Thanks, Nick. Good afternoon, everyone. Core FFO for the quarter was $0.40 per diluted share compared to $0.38 per diluted share in the second quarter of 2020 and $0.37 per share in the third quarter of 2019. The increase to Core FFO in the third quarter of 2020 compared to the second quarter was driven by higher occupancy and rental rate growth. As a result of favorable collections history and updated credit reviews, we reversed approximately $486,000 of reserves on straight line receivables during the quarter or reporting nearly no cash bad debt expense.

We reported FFO as defined by NAREIT of $0.39 per diluted share for the third quarter of 2020 compared to $0.33 per diluted share in the second quarter of 2020. The increase in the third quarter is the result of losses on debt extinguishment recognized during the second quarter, as well as the same factors that drove the increase to Core FFO. FFO as defined by NAREIT was $0.37 cents per diluted share in the third quarter of last year.

AFFO totaled $135 million for the third quarter of 2020 compared to $120 million for the comparable period of 2019. This increase in AFFO is due to the earnings growth that drove the increase in Core FFO and overall continued improvements in leasing economics.

Same property NOI growth on a cash basis for the three and nine months ended September 30, 2020 compared to the same periods in 2019 was 5.0% and 5.5%, respectively. Same property NOI growth for the quarter was driven by increased occupancy, rent growth and the expiration of some free rent periods. Same property NOI growth on a GAAP basis was 3.6% for the third quarter and 2.7% on a year-to-date basis.

From a capital standpoint, our leverage metrics remain very conservative with debt-to-EBITDA on a trailing 12-month basis at 5 times, consistent with the midpoint of our guidance. Our current quarter annualized debt-to-EBITDA was 4.6 times. Coupled with our substantial leverage neutral funding capacity, we have multiple levers to pull for raising new growth capital at very attractive pricing with the current state of the capital markets and state of the investment sales market. I’ll remind everyone that the capital deployment to developments is at a strong pre-leasing level.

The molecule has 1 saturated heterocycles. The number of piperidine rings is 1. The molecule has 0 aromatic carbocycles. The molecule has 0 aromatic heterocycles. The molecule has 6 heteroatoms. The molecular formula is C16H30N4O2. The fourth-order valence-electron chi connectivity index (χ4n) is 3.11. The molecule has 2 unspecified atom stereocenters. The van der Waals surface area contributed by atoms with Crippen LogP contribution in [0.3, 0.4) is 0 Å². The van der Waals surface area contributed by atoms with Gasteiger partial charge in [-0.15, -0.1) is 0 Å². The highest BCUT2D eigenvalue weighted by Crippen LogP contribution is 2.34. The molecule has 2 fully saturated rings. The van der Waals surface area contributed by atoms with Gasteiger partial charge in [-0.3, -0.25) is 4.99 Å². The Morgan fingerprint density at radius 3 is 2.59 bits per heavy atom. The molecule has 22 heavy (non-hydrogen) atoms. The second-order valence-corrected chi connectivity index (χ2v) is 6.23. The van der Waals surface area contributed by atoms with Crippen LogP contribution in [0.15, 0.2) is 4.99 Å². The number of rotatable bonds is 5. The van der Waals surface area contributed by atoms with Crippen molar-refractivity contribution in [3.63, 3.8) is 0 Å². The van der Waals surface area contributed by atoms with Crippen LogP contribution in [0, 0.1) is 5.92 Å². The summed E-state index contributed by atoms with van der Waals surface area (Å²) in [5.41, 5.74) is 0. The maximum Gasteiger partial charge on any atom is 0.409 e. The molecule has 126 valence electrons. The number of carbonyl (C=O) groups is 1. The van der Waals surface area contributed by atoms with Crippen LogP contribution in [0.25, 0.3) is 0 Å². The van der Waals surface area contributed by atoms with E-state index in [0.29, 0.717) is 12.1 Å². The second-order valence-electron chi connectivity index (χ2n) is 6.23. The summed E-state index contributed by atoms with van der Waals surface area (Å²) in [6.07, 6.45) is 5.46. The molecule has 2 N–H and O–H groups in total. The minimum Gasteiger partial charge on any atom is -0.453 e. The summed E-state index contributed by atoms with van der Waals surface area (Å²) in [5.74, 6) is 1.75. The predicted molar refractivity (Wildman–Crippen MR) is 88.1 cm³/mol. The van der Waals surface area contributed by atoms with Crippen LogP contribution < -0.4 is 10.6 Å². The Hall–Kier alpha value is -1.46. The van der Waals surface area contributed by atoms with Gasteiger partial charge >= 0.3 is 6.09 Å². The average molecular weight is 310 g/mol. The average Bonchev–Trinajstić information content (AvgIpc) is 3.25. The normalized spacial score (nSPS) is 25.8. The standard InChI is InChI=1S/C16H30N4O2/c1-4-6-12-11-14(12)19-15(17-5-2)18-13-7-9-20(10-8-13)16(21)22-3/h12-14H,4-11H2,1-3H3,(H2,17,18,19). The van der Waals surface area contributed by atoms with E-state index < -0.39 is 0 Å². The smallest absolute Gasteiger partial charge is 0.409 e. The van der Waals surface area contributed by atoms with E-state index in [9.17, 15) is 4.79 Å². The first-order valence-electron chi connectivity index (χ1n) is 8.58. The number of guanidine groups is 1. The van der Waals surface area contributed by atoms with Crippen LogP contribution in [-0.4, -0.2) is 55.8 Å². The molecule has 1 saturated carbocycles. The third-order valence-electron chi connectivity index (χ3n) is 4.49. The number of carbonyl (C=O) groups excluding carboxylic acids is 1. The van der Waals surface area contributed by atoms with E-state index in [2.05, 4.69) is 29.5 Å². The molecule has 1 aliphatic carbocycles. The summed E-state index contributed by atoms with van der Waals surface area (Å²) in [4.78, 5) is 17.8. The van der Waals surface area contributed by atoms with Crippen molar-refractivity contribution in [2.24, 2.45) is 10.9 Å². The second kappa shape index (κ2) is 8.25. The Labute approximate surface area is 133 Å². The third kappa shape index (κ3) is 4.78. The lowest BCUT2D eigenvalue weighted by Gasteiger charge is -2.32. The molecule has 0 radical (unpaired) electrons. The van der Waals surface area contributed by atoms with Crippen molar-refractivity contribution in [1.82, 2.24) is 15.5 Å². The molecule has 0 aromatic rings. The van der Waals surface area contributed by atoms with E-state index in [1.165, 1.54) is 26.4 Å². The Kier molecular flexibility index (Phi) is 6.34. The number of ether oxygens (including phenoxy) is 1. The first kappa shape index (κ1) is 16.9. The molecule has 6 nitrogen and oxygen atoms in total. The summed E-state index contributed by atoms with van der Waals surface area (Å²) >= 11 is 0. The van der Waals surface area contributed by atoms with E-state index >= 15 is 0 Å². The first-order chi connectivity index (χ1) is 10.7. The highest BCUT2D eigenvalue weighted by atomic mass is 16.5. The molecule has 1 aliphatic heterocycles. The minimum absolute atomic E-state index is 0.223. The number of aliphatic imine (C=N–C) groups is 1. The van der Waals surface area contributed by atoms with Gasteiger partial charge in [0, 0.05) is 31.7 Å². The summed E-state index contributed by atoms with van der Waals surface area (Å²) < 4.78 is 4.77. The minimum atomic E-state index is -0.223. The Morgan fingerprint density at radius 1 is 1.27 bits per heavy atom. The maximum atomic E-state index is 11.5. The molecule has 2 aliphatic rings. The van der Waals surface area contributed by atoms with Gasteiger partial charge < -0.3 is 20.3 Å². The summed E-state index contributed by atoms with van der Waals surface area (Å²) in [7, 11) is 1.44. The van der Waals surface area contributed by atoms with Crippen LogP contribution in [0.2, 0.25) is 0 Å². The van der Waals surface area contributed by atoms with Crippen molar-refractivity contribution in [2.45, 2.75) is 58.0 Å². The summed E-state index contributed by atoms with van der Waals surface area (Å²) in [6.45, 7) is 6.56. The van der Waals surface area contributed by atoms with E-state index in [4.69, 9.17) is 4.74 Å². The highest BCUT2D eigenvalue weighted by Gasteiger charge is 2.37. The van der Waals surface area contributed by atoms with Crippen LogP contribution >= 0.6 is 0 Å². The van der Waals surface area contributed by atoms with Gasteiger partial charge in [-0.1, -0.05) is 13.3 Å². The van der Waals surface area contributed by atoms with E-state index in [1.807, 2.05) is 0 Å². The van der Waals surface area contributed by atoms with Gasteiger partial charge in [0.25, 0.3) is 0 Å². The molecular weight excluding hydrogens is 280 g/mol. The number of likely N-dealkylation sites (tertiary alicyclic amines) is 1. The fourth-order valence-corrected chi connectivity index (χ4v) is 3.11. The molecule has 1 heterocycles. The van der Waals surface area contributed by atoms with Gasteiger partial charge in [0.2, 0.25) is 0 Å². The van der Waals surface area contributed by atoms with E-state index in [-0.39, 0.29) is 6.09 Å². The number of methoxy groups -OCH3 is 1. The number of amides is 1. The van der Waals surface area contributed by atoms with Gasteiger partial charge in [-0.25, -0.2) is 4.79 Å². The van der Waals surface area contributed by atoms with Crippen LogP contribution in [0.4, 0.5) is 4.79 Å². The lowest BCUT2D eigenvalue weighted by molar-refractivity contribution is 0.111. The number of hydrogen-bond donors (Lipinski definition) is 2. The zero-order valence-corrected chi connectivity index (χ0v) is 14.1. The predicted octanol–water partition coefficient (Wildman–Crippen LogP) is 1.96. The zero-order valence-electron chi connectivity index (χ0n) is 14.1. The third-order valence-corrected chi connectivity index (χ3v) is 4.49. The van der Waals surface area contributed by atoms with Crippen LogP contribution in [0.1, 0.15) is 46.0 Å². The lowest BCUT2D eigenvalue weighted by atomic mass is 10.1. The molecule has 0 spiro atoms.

For example, of the 3 million square feet of projects being delivered in the next two quarters, they are an aggregate 93% pre-leased with a mid-5% expected stabilized yield, and thus are immediately accretive to earnings. Also, our near-term development prospects are heavily tilted towards highly pre-leased and build-to-suit projects.

I would now like to address the changes to our 2020 guidance that we’ve made, which are based on our better-than-expected third quarter results and a continuation of our optimistic outlook for demand and tenant credit worthiness. First, we’ve increased our guidance for Core FFO to a range of $1.50 to $1.54 per diluted share from the previous range of $1.48 to $1.54 per diluted share, which equates to a $0.01 per share increase to the midpoint compared to our last guidance update in July. The increased guidance for Core FFO is driven by our strong leasing results thus far, as well as a lower estimate of bad debt expense for the remainder of the year. Page 16 of our supplemental information details our bad debt expense estimates.